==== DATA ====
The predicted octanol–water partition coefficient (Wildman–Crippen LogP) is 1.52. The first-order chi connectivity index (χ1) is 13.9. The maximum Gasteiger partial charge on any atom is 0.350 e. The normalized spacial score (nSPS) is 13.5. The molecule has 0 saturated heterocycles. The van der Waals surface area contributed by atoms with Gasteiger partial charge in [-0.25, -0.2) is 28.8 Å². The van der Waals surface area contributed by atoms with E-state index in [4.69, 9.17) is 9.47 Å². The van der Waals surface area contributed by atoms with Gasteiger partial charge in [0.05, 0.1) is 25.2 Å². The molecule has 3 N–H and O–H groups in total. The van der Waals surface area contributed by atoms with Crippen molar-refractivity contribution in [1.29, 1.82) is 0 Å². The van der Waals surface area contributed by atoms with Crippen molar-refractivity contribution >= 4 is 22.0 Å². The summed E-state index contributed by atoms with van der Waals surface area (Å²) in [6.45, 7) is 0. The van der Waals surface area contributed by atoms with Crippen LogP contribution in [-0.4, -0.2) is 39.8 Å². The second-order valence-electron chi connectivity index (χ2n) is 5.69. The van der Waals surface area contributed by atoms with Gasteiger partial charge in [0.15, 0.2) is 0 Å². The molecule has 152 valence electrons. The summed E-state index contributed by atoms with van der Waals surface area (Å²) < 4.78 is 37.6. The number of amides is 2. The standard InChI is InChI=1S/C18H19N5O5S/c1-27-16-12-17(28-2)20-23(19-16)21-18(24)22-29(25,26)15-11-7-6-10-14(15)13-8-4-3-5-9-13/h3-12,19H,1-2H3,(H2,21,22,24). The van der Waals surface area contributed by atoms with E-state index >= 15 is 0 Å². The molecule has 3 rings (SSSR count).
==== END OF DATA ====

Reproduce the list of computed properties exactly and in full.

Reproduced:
The predicted octanol–water partition coefficient (Wildman–Crippen LogP) is 1.52. The first-order chi connectivity index (χ1) is 13.9. The maximum Gasteiger partial charge on any atom is 0.350 e. The normalized spacial score (nSPS) is 13.5. The molecule has 0 saturated heterocycles. The van der Waals surface area contributed by atoms with Gasteiger partial charge in [-0.25, -0.2) is 28.8 Å². The van der Waals surface area contributed by atoms with E-state index in [4.69, 9.17) is 9.47 Å². The van der Waals surface area contributed by atoms with Gasteiger partial charge in [0.05, 0.1) is 25.2 Å². The molecule has 3 N–H and O–H groups in total. The van der Waals surface area contributed by atoms with Crippen molar-refractivity contribution in [1.29, 1.82) is 0 Å². The van der Waals surface area contributed by atoms with Crippen molar-refractivity contribution >= 4 is 22.0 Å². The summed E-state index contributed by atoms with van der Waals surface area (Å²) in [6.45, 7) is 0. The van der Waals surface area contributed by atoms with Crippen LogP contribution in [-0.4, -0.2) is 39.8 Å². The second-order valence-electron chi connectivity index (χ2n) is 5.69. The van der Waals surface area contributed by atoms with Gasteiger partial charge in [0.15, 0.2) is 0 Å². The molecule has 152 valence electrons. The summed E-state index contributed by atoms with van der Waals surface area (Å²) < 4.78 is 37.6. The number of amides is 2. The standard InChI is InChI=1S/C18H19N5O5S/c1-27-16-12-17(28-2)20-23(19-16)21-18(24)22-29(25,26)15-11-7-6-10-14(15)13-8-4-3-5-9-13/h3-12,19H,1-2H3,(H2,21,22,24). The van der Waals surface area contributed by atoms with E-state index >= 15 is 0 Å². The molecule has 3 rings (SSSR count).